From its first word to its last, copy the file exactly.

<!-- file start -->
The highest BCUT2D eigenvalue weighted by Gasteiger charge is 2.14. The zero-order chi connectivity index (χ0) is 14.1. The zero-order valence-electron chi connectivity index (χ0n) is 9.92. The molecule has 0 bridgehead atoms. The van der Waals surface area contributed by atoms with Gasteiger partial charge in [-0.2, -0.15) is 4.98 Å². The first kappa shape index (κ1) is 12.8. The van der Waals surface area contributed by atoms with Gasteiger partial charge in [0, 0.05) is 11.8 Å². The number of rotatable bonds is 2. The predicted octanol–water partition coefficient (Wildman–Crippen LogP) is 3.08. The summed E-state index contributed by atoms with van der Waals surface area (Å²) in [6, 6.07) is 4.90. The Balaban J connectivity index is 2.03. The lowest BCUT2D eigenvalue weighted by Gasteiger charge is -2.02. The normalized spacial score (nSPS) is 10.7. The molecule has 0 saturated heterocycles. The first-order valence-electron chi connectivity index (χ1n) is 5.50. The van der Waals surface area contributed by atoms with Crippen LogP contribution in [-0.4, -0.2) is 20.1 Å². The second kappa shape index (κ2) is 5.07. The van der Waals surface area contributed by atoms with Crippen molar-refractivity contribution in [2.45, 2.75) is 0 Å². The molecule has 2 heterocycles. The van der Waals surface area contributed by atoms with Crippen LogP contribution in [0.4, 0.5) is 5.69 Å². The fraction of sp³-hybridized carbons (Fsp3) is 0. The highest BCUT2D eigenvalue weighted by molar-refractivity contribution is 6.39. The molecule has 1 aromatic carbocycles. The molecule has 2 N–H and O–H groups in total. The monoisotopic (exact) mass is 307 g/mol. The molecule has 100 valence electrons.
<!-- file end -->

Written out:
The highest BCUT2D eigenvalue weighted by Gasteiger charge is 2.14. The zero-order chi connectivity index (χ0) is 14.1. The zero-order valence-electron chi connectivity index (χ0n) is 9.92. The molecule has 0 bridgehead atoms. The van der Waals surface area contributed by atoms with Gasteiger partial charge in [-0.2, -0.15) is 4.98 Å². The first kappa shape index (κ1) is 12.8. The van der Waals surface area contributed by atoms with Gasteiger partial charge in [0, 0.05) is 11.8 Å². The number of rotatable bonds is 2. The predicted octanol–water partition coefficient (Wildman–Crippen LogP) is 3.08. The summed E-state index contributed by atoms with van der Waals surface area (Å²) in [6, 6.07) is 4.90. The Balaban J connectivity index is 2.03. The lowest BCUT2D eigenvalue weighted by Gasteiger charge is -2.02. The normalized spacial score (nSPS) is 10.7. The molecule has 0 saturated heterocycles. The first-order valence-electron chi connectivity index (χ1n) is 5.50. The van der Waals surface area contributed by atoms with Crippen LogP contribution in [-0.4, -0.2) is 20.1 Å². The second kappa shape index (κ2) is 5.07. The van der Waals surface area contributed by atoms with Crippen molar-refractivity contribution in [2.45, 2.75) is 0 Å². The molecule has 2 heterocycles. The van der Waals surface area contributed by atoms with Crippen LogP contribution in [0.4, 0.5) is 5.69 Å². The fraction of sp³-hybridized carbons (Fsp3) is 0. The highest BCUT2D eigenvalue weighted by molar-refractivity contribution is 6.39. The molecule has 1 aromatic carbocycles. The molecule has 2 N–H and O–H groups in total. The monoisotopic (exact) mass is 307 g/mol. The molecule has 100 valence electrons.